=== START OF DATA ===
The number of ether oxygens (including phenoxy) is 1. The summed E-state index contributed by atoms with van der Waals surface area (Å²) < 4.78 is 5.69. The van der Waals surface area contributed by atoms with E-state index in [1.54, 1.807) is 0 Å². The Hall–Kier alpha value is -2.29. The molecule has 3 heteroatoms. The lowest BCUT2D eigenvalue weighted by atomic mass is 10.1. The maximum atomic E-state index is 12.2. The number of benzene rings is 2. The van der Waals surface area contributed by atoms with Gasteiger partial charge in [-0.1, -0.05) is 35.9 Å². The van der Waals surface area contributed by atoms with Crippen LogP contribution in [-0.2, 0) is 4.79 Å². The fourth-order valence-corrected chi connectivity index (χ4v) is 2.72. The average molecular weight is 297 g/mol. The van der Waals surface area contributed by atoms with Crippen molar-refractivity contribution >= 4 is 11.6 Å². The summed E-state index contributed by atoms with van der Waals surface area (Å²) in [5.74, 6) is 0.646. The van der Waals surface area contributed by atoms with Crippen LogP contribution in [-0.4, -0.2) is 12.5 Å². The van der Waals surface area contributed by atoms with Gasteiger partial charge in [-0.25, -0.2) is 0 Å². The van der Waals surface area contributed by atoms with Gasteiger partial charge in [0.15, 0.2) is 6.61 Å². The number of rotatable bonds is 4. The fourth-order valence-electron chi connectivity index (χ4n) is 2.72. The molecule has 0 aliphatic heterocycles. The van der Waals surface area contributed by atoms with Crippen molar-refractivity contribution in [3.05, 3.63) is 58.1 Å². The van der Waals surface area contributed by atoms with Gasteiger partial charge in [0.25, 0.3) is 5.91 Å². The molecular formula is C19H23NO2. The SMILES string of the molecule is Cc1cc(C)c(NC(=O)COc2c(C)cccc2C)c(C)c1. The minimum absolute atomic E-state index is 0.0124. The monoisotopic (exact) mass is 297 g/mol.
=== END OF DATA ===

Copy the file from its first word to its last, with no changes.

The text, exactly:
The number of ether oxygens (including phenoxy) is 1. The summed E-state index contributed by atoms with van der Waals surface area (Å²) < 4.78 is 5.69. The van der Waals surface area contributed by atoms with E-state index in [1.54, 1.807) is 0 Å². The Hall–Kier alpha value is -2.29. The molecule has 3 heteroatoms. The lowest BCUT2D eigenvalue weighted by atomic mass is 10.1. The maximum atomic E-state index is 12.2. The number of benzene rings is 2. The van der Waals surface area contributed by atoms with Gasteiger partial charge in [-0.1, -0.05) is 35.9 Å². The van der Waals surface area contributed by atoms with Crippen LogP contribution in [-0.2, 0) is 4.79 Å². The fourth-order valence-corrected chi connectivity index (χ4v) is 2.72. The average molecular weight is 297 g/mol. The van der Waals surface area contributed by atoms with Crippen molar-refractivity contribution >= 4 is 11.6 Å². The summed E-state index contributed by atoms with van der Waals surface area (Å²) in [5.74, 6) is 0.646. The van der Waals surface area contributed by atoms with Crippen LogP contribution in [-0.4, -0.2) is 12.5 Å². The van der Waals surface area contributed by atoms with Gasteiger partial charge in [-0.25, -0.2) is 0 Å². The van der Waals surface area contributed by atoms with Gasteiger partial charge in [0.15, 0.2) is 6.61 Å². The number of rotatable bonds is 4. The fourth-order valence-electron chi connectivity index (χ4n) is 2.72. The molecule has 0 aliphatic heterocycles. The van der Waals surface area contributed by atoms with Crippen molar-refractivity contribution in [3.05, 3.63) is 58.1 Å². The van der Waals surface area contributed by atoms with Gasteiger partial charge in [0.25, 0.3) is 5.91 Å². The molecular formula is C19H23NO2. The SMILES string of the molecule is Cc1cc(C)c(NC(=O)COc2c(C)cccc2C)c(C)c1. The minimum absolute atomic E-state index is 0.0124. The monoisotopic (exact) mass is 297 g/mol.